The Warner Bros.-distributed picture by director Ryan Coogler is a welcome relief for the distributor after a year of weak performers, including “Pan.” With an impressive 93% rating on Rotten Tomatoes and an A grade from CinemaScore, “Creed” stars Michael B. Directed by Michael Dougherty (Trick ‘r Treat), Krampus stars Adam Scott, Toni Collette and David Koechner and recounts the ancient legend of Krampus, who punishes those who have lost their Christmas spirit.

The movie played best in America’s heartland. “Krampus was relatable to all age groups with exit polls indicating a nearly even audience split under and over the age of 21,” Universal domestic distribution chief Nick Carpou said. “Fact is, the strongest category was moviegoers under 15. Universal and Focus are owned by NBC Universal, a unit of Comcast Corp.; Sony, Columbia, Sony Screen Gems and Sony Pictures Classics are units of Sony Corp.; Paramount is owned by Viacom Inc.; Disney, Pixar and Marvel are owned by The Walt Disney Co.; Miramax is owned by Filmyard Holdings LLC; 20th Century Fox and Fox Searchlight are owned by 21st Century Fox; Warner Bros. and New Line are units of Time Warner Inc.; MGM is owned by a group of former creditors including Highland Capital, Anchorage Advisors and Carl Icahn; Lionsgate is owned by Lions Gate Entertainment Corp.; IFC is owned by AMC Networks Inc.; Rogue is owned by Relativity Media LLC. Internationally, the film crossed $100 million as it continues to play strongest in Latin America with good showings in France, Germany and Southeast Asia.

A flurry of movies opened at the specialty box office as awards season intensifies, including Spike Lee’s well-received Chi-Raq, the first title from Amazon’s original films division. On the limited release front, Spike Lee’s latest “Chi-Raq” opened Friday in 305 locations, distributed by Roadside Attractions and Amazon Studios.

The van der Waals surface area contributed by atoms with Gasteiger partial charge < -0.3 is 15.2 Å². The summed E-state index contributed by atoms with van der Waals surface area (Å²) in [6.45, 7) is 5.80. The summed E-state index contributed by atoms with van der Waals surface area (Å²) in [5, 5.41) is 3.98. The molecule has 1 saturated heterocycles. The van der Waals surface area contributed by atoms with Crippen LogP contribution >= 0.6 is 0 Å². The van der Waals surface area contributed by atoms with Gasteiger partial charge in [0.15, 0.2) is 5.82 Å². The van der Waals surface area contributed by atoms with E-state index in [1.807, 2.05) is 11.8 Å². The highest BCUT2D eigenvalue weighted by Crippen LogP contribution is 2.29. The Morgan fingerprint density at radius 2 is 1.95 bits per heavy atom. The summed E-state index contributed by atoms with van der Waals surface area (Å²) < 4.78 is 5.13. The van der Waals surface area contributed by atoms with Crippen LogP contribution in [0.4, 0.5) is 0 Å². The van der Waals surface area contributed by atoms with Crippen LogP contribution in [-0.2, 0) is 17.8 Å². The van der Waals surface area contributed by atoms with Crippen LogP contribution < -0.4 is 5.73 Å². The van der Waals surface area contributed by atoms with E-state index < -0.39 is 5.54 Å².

The movie, tackling the issue of gun violence in Chicago, looks to come in No. 13 with $1.3 million from 305 locations for a screen average of $4,092. It’s unclear how wide Chi-Raq will ultimately play, since many theaters will likely refuse to carry the title since it will be offered relatively quickly on Amazon Prime (an official release date has not been set).

Roadside Attractions is handling the film theatrically. “When we saw an early cut of Chi-Raq, we knew it was crucial to get the film out as soon as possible,” said Amazon Studios head of marketing and distribution Bob Berney. “The numbers out of Chicago are phenomenal. Open Road’s “Spotlight” and Fox Searchlight’s “Brooklyn”, both prompting awards buzz, continue to perform well to their audiences, taking the eighth ($2.9 million) and ninth ($2.4 million) spots, respectively, at the box office. In Chicago, we estimate a $15,000-plus per screen average on 22 screens,” Berney continued. “And in the majority of our 305 theaters we’re one of the top three grossing films.

Chi-Raq has been recognized as a call to action to stop the violence plaguing cities across the country, not only Chicago.” Other new limited offerings include Macbeth, based on William Shakespeare’s play and starring Michael Fassbender and Marion Cotillard. Between now and then, the only other major wide releases are the Ron Howard-directed adventure “In the Heart of the Sea” — based on a story that inspired the Herman Melville classic “Moby-Dick” — and “Legend,” starring Tom Hardy as a pair of identical twin gangsters in 1960s Britain. Paolo Sorrentino’s Youth, starring Michael Caine, Jane Fonda, Harvey Keitel, Rachel Weisz and Paul Dano, fared somewhat better, debuting to an estimated $80,000 from four theaters for a location average of $20,000.